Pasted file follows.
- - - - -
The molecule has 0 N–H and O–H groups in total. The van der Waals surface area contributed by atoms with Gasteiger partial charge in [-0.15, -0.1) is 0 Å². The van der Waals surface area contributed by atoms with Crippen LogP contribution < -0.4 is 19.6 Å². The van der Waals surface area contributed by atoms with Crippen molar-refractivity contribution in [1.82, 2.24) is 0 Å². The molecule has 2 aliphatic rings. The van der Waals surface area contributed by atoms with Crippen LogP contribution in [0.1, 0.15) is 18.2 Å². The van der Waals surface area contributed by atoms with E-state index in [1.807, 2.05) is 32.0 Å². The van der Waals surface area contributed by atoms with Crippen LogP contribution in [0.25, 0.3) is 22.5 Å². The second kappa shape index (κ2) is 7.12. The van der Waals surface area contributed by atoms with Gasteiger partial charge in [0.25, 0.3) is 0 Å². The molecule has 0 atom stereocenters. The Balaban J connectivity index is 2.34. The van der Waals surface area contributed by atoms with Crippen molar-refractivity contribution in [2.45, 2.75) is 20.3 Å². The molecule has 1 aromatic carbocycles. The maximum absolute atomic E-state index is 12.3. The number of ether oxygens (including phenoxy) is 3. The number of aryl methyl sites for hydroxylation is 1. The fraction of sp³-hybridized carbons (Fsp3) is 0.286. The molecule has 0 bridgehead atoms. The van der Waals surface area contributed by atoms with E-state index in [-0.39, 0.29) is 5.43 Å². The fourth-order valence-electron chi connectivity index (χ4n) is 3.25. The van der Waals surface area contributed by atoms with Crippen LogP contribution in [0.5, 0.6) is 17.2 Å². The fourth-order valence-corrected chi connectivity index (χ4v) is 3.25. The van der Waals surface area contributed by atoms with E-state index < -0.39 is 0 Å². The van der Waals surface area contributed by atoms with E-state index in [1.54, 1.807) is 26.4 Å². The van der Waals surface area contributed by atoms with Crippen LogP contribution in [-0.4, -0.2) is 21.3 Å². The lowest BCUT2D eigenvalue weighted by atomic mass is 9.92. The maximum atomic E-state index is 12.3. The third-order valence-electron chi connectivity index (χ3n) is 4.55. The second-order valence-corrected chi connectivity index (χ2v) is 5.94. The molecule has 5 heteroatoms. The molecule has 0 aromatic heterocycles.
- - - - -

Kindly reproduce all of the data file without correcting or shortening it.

The molecule has 0 N–H and O–H groups in total. The van der Waals surface area contributed by atoms with Gasteiger partial charge in [-0.15, -0.1) is 0 Å². The van der Waals surface area contributed by atoms with Crippen LogP contribution < -0.4 is 19.6 Å². The van der Waals surface area contributed by atoms with Crippen molar-refractivity contribution in [1.82, 2.24) is 0 Å². The molecule has 2 aliphatic rings. The van der Waals surface area contributed by atoms with Crippen LogP contribution in [0.1, 0.15) is 18.2 Å². The van der Waals surface area contributed by atoms with E-state index in [1.807, 2.05) is 32.0 Å². The van der Waals surface area contributed by atoms with Crippen LogP contribution in [0.25, 0.3) is 22.5 Å². The second kappa shape index (κ2) is 7.12. The van der Waals surface area contributed by atoms with Gasteiger partial charge in [0.25, 0.3) is 0 Å². The molecule has 0 atom stereocenters. The Balaban J connectivity index is 2.34. The van der Waals surface area contributed by atoms with Crippen molar-refractivity contribution in [2.45, 2.75) is 20.3 Å². The molecule has 1 aromatic carbocycles. The maximum absolute atomic E-state index is 12.3. The number of ether oxygens (including phenoxy) is 3. The number of aryl methyl sites for hydroxylation is 1. The fraction of sp³-hybridized carbons (Fsp3) is 0.286. The molecule has 0 bridgehead atoms. The van der Waals surface area contributed by atoms with E-state index in [-0.39, 0.29) is 5.43 Å². The fourth-order valence-electron chi connectivity index (χ4n) is 3.25. The van der Waals surface area contributed by atoms with Crippen LogP contribution in [0.5, 0.6) is 17.2 Å². The fourth-order valence-corrected chi connectivity index (χ4v) is 3.25. The van der Waals surface area contributed by atoms with E-state index < -0.39 is 0 Å². The van der Waals surface area contributed by atoms with E-state index in [1.54, 1.807) is 26.4 Å². The van der Waals surface area contributed by atoms with Crippen LogP contribution in [-0.4, -0.2) is 21.3 Å². The lowest BCUT2D eigenvalue weighted by atomic mass is 9.92. The maximum atomic E-state index is 12.3. The third-order valence-electron chi connectivity index (χ3n) is 4.55. The second-order valence-corrected chi connectivity index (χ2v) is 5.94. The molecule has 5 heteroatoms. The molecule has 0 aromatic heterocycles.